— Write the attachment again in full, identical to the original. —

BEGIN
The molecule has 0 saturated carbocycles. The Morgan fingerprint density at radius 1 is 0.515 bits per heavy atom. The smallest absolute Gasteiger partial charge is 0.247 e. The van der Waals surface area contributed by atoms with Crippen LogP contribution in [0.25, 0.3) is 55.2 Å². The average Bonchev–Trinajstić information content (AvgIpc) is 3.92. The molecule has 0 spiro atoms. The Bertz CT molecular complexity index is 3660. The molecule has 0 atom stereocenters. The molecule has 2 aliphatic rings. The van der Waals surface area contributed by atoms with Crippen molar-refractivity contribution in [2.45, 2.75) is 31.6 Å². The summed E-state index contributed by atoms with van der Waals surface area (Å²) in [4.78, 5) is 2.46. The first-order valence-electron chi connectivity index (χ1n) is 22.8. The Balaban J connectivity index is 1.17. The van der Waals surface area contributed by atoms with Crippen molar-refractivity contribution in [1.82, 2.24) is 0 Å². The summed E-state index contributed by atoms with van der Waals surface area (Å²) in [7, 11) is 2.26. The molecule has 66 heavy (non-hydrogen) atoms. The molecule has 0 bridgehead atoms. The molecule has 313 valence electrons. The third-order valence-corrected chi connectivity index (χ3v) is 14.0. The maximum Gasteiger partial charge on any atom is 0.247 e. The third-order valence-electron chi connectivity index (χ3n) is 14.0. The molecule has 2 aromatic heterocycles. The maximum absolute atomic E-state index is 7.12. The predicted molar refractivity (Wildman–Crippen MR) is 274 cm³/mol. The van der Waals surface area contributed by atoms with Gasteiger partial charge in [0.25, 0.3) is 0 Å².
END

The molecule has 0 saturated carbocycles. The Morgan fingerprint density at radius 1 is 0.515 bits per heavy atom. The smallest absolute Gasteiger partial charge is 0.247 e. The van der Waals surface area contributed by atoms with Crippen LogP contribution in [0.25, 0.3) is 55.2 Å². The average Bonchev–Trinajstić information content (AvgIpc) is 3.92. The molecule has 0 spiro atoms. The Bertz CT molecular complexity index is 3660. The molecule has 0 atom stereocenters. The molecule has 2 aliphatic rings. The van der Waals surface area contributed by atoms with Crippen molar-refractivity contribution in [2.45, 2.75) is 31.6 Å². The summed E-state index contributed by atoms with van der Waals surface area (Å²) in [4.78, 5) is 2.46. The first-order valence-electron chi connectivity index (χ1n) is 22.8. The Balaban J connectivity index is 1.17. The van der Waals surface area contributed by atoms with Crippen molar-refractivity contribution in [1.82, 2.24) is 0 Å². The summed E-state index contributed by atoms with van der Waals surface area (Å²) in [7, 11) is 2.26. The molecule has 66 heavy (non-hydrogen) atoms. The molecule has 0 bridgehead atoms. The molecule has 313 valence electrons. The third-order valence-corrected chi connectivity index (χ3v) is 14.0. The maximum Gasteiger partial charge on any atom is 0.247 e. The third-order valence-electron chi connectivity index (χ3n) is 14.0. The molecule has 2 aromatic heterocycles. The maximum absolute atomic E-state index is 7.12. The predicted molar refractivity (Wildman–Crippen MR) is 274 cm³/mol. The van der Waals surface area contributed by atoms with Gasteiger partial charge in [0.25, 0.3) is 0 Å².